Tunnel Directs Lipids from Endoplasmic Reticulum to Plasma Membrane

Tunnel Directs Lipids from Endoplasmic Reticulum to Plasma Membrane

Author: Roswitha HarrerORCID iD

Cells can withstand cold when they make their plasma membrane more fluid using unsaturated lipids. In the model organism Caenorhabditis elegans, cold-induced phospholipid supply is managed by a huge protein forming a remarkable direct tunnel between the endoplasmic reticulum and the plasma membrane, a study shows [1]. Studying the biochemistry of this protein and its relatives in other species, and how it transports lipids, could lead to new treatments for disorders of fatty acid metabolism.


Transport of Unsaturated Fatty Acids

Under cold conditions, cell membranes get stiffer. To maintain functionality, genes are activated in the cells to produce more phospholipids containing unsaturated fatty acids. Unsaturation increases disorder, in turn raising the fluidity in the plasma membrane. However, to achieve this, unsaturated phospholipids, which are synthesized in the endoplasmic reticulum, have to be transported to the plasma membrane.

One might expect this transport to take place through vesicle secretion. It is textbook knowledge that the endoplasmic reticulum releases its products in the form of lipid vesicles, which integrate in the membrane of the target organelle for further processing. Other modes of transport from the endoplasmic reticulum are less understood.

However, this is about to change. Searching for genes that upregulate unsaturated fatty acid synthesis in the nematode Caenorhabditis elegans, researchers led by biophysicist Dengke Ma from the University of California, San Francisco, USA, have identified a “molecular highway bridge” that directly connects the endoplasmic reticulum with the plasma membrane. This bridge, or more precisely tunnel, is formed by a huge protein called LPD-3.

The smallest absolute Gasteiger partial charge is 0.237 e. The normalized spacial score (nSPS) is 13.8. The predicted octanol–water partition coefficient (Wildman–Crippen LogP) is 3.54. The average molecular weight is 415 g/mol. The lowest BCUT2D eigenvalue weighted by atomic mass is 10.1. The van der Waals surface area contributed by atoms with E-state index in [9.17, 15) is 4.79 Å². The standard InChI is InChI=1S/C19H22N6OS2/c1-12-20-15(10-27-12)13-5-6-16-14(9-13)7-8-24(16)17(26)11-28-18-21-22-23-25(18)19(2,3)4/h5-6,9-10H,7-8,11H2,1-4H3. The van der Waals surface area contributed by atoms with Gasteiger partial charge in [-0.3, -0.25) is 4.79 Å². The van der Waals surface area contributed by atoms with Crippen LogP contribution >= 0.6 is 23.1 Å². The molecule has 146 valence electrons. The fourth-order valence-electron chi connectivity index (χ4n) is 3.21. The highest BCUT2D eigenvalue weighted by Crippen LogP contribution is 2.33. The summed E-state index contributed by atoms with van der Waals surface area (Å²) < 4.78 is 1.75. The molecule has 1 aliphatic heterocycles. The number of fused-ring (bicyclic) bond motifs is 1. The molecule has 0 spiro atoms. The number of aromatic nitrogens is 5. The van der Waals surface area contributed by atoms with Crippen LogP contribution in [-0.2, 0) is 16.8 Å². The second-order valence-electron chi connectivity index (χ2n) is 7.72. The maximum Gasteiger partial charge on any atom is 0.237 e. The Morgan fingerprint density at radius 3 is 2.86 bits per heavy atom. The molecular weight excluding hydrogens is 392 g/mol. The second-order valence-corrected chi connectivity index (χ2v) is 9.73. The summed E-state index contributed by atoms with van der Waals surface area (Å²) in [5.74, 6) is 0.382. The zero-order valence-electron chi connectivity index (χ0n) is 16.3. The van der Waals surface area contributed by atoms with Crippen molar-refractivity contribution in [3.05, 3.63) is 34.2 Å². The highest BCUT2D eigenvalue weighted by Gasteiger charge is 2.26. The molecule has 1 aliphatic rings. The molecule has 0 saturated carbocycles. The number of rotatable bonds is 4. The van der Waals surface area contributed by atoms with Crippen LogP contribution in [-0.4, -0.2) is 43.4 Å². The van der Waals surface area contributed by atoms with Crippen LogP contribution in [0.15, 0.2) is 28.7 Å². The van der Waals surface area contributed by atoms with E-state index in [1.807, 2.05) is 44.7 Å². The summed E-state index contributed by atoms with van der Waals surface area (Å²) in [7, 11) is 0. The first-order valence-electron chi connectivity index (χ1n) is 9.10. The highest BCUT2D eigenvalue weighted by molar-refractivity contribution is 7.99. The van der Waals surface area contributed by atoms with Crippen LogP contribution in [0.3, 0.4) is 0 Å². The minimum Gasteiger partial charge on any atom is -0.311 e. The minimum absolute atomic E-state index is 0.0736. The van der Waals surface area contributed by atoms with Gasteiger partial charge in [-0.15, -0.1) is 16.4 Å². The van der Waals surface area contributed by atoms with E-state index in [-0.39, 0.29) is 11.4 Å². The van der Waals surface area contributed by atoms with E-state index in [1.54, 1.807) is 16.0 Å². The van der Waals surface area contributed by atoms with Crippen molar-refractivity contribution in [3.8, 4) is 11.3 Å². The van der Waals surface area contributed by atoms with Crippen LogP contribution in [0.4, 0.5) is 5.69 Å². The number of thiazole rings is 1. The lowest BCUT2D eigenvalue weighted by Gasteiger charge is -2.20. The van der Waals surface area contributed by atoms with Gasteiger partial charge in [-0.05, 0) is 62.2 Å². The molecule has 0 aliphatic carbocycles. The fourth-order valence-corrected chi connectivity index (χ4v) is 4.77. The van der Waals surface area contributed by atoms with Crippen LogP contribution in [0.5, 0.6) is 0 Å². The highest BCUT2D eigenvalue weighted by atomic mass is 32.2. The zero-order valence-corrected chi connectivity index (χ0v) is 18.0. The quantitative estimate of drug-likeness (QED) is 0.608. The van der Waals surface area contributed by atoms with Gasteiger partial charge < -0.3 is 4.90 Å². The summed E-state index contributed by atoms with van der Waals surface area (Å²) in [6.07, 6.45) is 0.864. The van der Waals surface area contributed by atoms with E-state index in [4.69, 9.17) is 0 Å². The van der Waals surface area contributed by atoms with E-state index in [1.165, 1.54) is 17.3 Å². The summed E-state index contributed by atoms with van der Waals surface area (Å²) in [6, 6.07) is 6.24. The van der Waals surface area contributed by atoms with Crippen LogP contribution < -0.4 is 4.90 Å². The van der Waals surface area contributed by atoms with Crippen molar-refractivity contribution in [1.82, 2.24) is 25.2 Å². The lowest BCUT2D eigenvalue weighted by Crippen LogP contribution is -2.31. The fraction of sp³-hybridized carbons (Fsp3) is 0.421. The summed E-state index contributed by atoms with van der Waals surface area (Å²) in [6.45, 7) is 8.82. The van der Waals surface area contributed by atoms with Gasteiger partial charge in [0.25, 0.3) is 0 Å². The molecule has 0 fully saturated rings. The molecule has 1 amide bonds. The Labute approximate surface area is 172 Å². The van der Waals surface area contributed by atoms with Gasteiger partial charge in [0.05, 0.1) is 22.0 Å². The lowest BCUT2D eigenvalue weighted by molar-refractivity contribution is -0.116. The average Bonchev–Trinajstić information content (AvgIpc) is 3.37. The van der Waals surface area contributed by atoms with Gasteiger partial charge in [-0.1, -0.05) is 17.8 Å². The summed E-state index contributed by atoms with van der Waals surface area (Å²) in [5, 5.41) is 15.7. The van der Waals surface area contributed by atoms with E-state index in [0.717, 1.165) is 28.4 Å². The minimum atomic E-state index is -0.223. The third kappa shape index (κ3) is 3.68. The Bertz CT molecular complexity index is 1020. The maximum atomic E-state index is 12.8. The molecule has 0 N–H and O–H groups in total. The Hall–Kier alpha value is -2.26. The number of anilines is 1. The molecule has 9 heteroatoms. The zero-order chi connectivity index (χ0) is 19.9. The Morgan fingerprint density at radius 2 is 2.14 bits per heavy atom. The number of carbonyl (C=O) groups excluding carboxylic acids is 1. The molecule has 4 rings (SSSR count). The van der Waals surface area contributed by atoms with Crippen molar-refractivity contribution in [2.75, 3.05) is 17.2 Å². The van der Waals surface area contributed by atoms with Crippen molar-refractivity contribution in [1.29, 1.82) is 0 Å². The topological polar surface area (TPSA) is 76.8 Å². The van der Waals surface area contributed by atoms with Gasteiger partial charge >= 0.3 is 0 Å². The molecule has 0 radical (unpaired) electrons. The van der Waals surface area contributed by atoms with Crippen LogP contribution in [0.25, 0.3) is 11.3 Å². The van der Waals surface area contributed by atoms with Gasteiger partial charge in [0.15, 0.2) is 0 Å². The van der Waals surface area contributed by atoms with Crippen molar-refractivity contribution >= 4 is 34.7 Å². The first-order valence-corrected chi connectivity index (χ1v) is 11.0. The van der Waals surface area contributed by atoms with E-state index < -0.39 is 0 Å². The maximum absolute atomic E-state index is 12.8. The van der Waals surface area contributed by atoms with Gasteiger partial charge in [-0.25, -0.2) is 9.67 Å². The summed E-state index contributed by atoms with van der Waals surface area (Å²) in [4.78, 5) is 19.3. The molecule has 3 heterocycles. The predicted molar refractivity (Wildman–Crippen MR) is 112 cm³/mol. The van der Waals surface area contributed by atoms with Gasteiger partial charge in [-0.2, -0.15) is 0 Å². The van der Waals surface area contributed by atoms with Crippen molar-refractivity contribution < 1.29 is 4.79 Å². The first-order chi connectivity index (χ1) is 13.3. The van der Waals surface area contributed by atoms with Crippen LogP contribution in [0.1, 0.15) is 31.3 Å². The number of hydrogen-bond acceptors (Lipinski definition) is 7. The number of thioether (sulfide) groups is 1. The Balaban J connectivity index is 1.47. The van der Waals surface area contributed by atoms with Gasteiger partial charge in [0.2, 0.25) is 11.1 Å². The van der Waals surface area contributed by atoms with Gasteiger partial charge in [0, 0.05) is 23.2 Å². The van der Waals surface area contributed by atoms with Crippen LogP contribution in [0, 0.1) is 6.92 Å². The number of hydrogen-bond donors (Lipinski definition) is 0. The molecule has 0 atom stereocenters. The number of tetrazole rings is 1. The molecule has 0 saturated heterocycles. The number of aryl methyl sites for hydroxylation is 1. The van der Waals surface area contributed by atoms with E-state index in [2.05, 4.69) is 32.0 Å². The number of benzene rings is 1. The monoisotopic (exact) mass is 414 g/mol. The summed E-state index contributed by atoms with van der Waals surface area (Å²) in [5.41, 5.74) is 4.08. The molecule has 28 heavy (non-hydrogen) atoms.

Tunnel Protein

Ma and his team characterized the LPD-3 protein as a megaprotein having a remarkable length of 4018 amino acid residues. Performing AI-based structure prediction, they found it folds to form a 30-nanometers rod – roughly the size of a small virus particle. Within the protein, twisted beta sheets form a hydrophobic tunnel stretching the entire length of the rod. The researchers also identified a hydrophobic extension at one end and an amphiphilic extension at the other and suggest these are the sites of contact with the endoplasmic reticulum and the plasma membrane.

Using fluorescence imaging, the researchers located LPD-3 in the nematode’s intestine, where it was expressed in the endoplasmic reticulum of the intestinal cells. They also confirmed it was involved in enriching the plasma membrane with phospholipids to ensure its integrity. In addition, mutants with defective LPD-3 genes took longer to develop to reach their final larvae states, while adult nematodes were more sensitive to cold and freezing. The researchers also showed that LPD-3-depleted membranes were leaky and showed less plasticity.


Conserved Protein Family

The LPD-3 protein is not entirely unknown, though. The researchers emphasize that it belongs to a highly evolutionarily conserved protein family known from many model organisms such as fruit flies, zebra fish, mice, and humans. All gene products seem to play important roles in lipid metabolism, helping yeast cells adapt to the cold and regulating synaptic functions in fruit flies. The researchers thus describe LPD-3 as a new class of lipid transporters that is “critical for directed non-vesicular trafficking of lipids across different organelle membranes.”

Defective genes can have crucial implications. In humans, mutations in the human orthologue BLTP1 cause a rare, but severe genetic disorder called Alkuraya-Kucinskas syndrome. Children having this syndrome have impaired cardiovascular and neuronal development, cannot speak or walk, and often do not survive infancy.

In this context, it is of particular interest that Ma and his colleagues discovered how to treat functional defects of LPD-3. Supplying LPD-3 mutants of C. elegans with additional phospholipids rescued them from developmental delay and reinstated their cold and freezing resilience. This observation could point to possible applications in medical research and provide new approaches in lipid metabolism research.



[1] Changnan Wang, Bingying Wang, Taruna Pandey, Yong Long, Jianxiu Zhang, Fiona Oh, Jessica Sima, Ruyin Guo, Yun Liu, Chao Zhang, Shaeri Mukherjee, Michael Bassik, Weichun Lin, Huichao Deng, Goncalo Vale, Jeffrey G. McDonald, KangShen, Dengke K. Ma, A conserved megaprotein-based molecular bridge critical for lipid trafficking and cold resilience, Nat. Commun. 2022, 13:6805. https://doi.org/10.1038/s41467-022-34450-y



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